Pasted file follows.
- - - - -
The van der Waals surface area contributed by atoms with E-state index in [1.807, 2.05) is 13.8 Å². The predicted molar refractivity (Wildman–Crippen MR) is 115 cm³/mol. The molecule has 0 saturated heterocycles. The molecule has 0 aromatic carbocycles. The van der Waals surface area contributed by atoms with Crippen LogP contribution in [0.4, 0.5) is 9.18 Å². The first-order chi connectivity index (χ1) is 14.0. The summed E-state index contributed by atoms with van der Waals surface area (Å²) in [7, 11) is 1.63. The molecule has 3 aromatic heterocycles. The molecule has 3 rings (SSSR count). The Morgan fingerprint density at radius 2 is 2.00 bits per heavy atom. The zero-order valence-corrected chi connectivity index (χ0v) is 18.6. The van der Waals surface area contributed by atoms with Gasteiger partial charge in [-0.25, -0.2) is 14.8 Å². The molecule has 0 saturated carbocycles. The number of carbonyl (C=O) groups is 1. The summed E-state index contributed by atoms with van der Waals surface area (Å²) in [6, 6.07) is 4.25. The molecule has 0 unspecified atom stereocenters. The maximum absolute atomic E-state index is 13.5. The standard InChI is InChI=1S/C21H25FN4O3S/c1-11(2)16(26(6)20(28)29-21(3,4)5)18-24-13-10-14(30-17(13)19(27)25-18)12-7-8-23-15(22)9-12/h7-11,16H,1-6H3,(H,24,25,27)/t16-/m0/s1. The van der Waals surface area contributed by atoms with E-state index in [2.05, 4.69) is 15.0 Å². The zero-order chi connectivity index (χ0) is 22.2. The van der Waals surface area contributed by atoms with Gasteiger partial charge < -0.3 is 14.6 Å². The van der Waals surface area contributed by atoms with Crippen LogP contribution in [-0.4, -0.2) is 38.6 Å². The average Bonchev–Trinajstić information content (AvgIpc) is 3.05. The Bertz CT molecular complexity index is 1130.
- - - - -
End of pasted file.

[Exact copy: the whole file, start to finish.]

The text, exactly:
The van der Waals surface area contributed by atoms with E-state index in [1.807, 2.05) is 13.8 Å². The predicted molar refractivity (Wildman–Crippen MR) is 115 cm³/mol. The molecule has 0 saturated heterocycles. The molecule has 0 aromatic carbocycles. The van der Waals surface area contributed by atoms with Crippen LogP contribution in [0.4, 0.5) is 9.18 Å². The first-order chi connectivity index (χ1) is 14.0. The summed E-state index contributed by atoms with van der Waals surface area (Å²) in [7, 11) is 1.63. The molecule has 3 aromatic heterocycles. The molecule has 3 rings (SSSR count). The Morgan fingerprint density at radius 2 is 2.00 bits per heavy atom. The zero-order valence-corrected chi connectivity index (χ0v) is 18.6. The van der Waals surface area contributed by atoms with Gasteiger partial charge in [-0.25, -0.2) is 14.8 Å². The molecule has 0 saturated carbocycles. The number of carbonyl (C=O) groups is 1. The summed E-state index contributed by atoms with van der Waals surface area (Å²) in [6, 6.07) is 4.25. The molecule has 0 unspecified atom stereocenters. The maximum absolute atomic E-state index is 13.5. The standard InChI is InChI=1S/C21H25FN4O3S/c1-11(2)16(26(6)20(28)29-21(3,4)5)18-24-13-10-14(30-17(13)19(27)25-18)12-7-8-23-15(22)9-12/h7-11,16H,1-6H3,(H,24,25,27)/t16-/m0/s1. The van der Waals surface area contributed by atoms with E-state index in [2.05, 4.69) is 15.0 Å². The zero-order chi connectivity index (χ0) is 22.2. The van der Waals surface area contributed by atoms with Gasteiger partial charge < -0.3 is 14.6 Å². The van der Waals surface area contributed by atoms with Crippen LogP contribution in [-0.4, -0.2) is 38.6 Å². The average Bonchev–Trinajstić information content (AvgIpc) is 3.05. The Bertz CT molecular complexity index is 1130.